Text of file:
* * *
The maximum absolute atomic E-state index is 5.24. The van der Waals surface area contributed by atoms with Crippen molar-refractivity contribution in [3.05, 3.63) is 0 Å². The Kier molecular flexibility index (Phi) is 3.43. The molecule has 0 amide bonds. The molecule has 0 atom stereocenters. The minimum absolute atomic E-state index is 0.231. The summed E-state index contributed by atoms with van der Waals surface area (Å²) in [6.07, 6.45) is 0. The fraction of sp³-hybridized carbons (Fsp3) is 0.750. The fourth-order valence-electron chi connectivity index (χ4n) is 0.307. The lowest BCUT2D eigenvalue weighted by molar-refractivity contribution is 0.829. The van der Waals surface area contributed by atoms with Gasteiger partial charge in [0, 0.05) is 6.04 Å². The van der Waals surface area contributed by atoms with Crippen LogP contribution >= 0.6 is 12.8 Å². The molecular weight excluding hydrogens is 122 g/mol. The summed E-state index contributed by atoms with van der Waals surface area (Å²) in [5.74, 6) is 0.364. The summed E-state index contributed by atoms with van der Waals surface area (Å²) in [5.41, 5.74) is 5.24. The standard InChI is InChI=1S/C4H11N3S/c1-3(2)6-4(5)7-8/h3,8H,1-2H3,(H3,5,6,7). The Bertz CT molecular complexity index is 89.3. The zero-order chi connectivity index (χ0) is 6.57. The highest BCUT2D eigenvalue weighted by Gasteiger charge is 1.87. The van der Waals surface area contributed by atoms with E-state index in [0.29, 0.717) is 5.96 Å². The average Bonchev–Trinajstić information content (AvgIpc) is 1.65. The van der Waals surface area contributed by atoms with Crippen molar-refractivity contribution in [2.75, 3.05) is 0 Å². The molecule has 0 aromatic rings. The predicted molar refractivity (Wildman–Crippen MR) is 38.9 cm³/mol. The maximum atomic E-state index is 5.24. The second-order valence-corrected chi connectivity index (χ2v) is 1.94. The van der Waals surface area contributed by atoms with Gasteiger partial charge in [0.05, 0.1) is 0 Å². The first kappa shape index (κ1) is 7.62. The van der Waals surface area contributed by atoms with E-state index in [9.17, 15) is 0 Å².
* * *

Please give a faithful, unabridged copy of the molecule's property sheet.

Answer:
The maximum absolute atomic E-state index is 5.24. The van der Waals surface area contributed by atoms with Crippen molar-refractivity contribution in [3.05, 3.63) is 0 Å². The Kier molecular flexibility index (Phi) is 3.43. The molecule has 0 amide bonds. The molecule has 0 atom stereocenters. The minimum absolute atomic E-state index is 0.231. The summed E-state index contributed by atoms with van der Waals surface area (Å²) in [6.07, 6.45) is 0. The fraction of sp³-hybridized carbons (Fsp3) is 0.750. The fourth-order valence-electron chi connectivity index (χ4n) is 0.307. The lowest BCUT2D eigenvalue weighted by molar-refractivity contribution is 0.829. The van der Waals surface area contributed by atoms with Gasteiger partial charge in [0, 0.05) is 6.04 Å². The van der Waals surface area contributed by atoms with Crippen LogP contribution >= 0.6 is 12.8 Å². The molecular weight excluding hydrogens is 122 g/mol. The summed E-state index contributed by atoms with van der Waals surface area (Å²) in [5.74, 6) is 0.364. The summed E-state index contributed by atoms with van der Waals surface area (Å²) in [5.41, 5.74) is 5.24. The standard InChI is InChI=1S/C4H11N3S/c1-3(2)6-4(5)7-8/h3,8H,1-2H3,(H3,5,6,7). The Bertz CT molecular complexity index is 89.3. The zero-order chi connectivity index (χ0) is 6.57. The highest BCUT2D eigenvalue weighted by Gasteiger charge is 1.87. The van der Waals surface area contributed by atoms with E-state index in [0.29, 0.717) is 5.96 Å². The average Bonchev–Trinajstić information content (AvgIpc) is 1.65. The van der Waals surface area contributed by atoms with Crippen molar-refractivity contribution in [2.75, 3.05) is 0 Å². The molecule has 0 aromatic rings. The predicted molar refractivity (Wildman–Crippen MR) is 38.9 cm³/mol. The maximum atomic E-state index is 5.24. The second-order valence-corrected chi connectivity index (χ2v) is 1.94. The van der Waals surface area contributed by atoms with Gasteiger partial charge in [0.05, 0.1) is 0 Å². The first kappa shape index (κ1) is 7.62. The van der Waals surface area contributed by atoms with E-state index in [9.17, 15) is 0 Å².